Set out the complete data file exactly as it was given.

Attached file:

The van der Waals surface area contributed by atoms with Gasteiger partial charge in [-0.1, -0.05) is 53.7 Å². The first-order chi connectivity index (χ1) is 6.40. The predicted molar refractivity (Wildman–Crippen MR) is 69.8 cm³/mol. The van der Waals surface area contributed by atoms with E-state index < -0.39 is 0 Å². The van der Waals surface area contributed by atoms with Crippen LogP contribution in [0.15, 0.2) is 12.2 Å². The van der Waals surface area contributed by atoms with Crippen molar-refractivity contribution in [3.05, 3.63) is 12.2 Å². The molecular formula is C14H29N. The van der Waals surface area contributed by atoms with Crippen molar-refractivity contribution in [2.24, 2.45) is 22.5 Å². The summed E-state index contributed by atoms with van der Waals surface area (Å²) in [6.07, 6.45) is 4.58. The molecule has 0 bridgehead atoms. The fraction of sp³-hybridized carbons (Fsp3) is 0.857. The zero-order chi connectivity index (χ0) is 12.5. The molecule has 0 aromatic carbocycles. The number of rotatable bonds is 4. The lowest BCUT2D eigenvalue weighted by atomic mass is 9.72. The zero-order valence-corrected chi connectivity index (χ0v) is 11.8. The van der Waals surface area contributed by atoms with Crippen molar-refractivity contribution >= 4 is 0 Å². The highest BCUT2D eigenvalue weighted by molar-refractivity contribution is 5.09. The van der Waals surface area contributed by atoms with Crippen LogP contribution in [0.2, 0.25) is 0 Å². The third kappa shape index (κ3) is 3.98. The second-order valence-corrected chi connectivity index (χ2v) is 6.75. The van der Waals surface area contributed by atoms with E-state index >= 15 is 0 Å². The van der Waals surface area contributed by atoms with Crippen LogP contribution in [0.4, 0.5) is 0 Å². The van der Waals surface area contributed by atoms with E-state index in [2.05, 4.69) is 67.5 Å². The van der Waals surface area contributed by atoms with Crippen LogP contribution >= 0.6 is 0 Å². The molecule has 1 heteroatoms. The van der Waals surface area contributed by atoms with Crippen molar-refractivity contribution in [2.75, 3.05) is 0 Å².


The van der Waals surface area contributed by atoms with Gasteiger partial charge in [-0.1, -0.05) is 53.7 Å². The first-order chi connectivity index (χ1) is 6.40. The predicted molar refractivity (Wildman–Crippen MR) is 69.8 cm³/mol. The van der Waals surface area contributed by atoms with E-state index < -0.39 is 0 Å². The van der Waals surface area contributed by atoms with Crippen LogP contribution in [0.15, 0.2) is 12.2 Å². The van der Waals surface area contributed by atoms with Crippen molar-refractivity contribution in [3.05, 3.63) is 12.2 Å². The molecular formula is C14H29N. The van der Waals surface area contributed by atoms with Crippen molar-refractivity contribution in [2.24, 2.45) is 22.5 Å². The summed E-state index contributed by atoms with van der Waals surface area (Å²) in [6.07, 6.45) is 4.58. The molecule has 0 bridgehead atoms. The fraction of sp³-hybridized carbons (Fsp3) is 0.857. The zero-order chi connectivity index (χ0) is 12.5. The molecule has 0 aromatic carbocycles. The number of rotatable bonds is 4. The lowest BCUT2D eigenvalue weighted by atomic mass is 9.72. The zero-order valence-corrected chi connectivity index (χ0v) is 11.8. The van der Waals surface area contributed by atoms with Crippen molar-refractivity contribution >= 4 is 0 Å². The highest BCUT2D eigenvalue weighted by molar-refractivity contribution is 5.09. The van der Waals surface area contributed by atoms with Crippen LogP contribution in [0.2, 0.25) is 0 Å². The third kappa shape index (κ3) is 3.98. The second-order valence-corrected chi connectivity index (χ2v) is 6.75. The van der Waals surface area contributed by atoms with E-state index >= 15 is 0 Å². The van der Waals surface area contributed by atoms with Crippen LogP contribution in [0.4, 0.5) is 0 Å². The van der Waals surface area contributed by atoms with E-state index in [2.05, 4.69) is 67.5 Å². The van der Waals surface area contributed by atoms with Crippen LogP contribution >= 0.6 is 0 Å². The molecule has 1 heteroatoms. The van der Waals surface area contributed by atoms with Crippen molar-refractivity contribution in [2.75, 3.05) is 0 Å².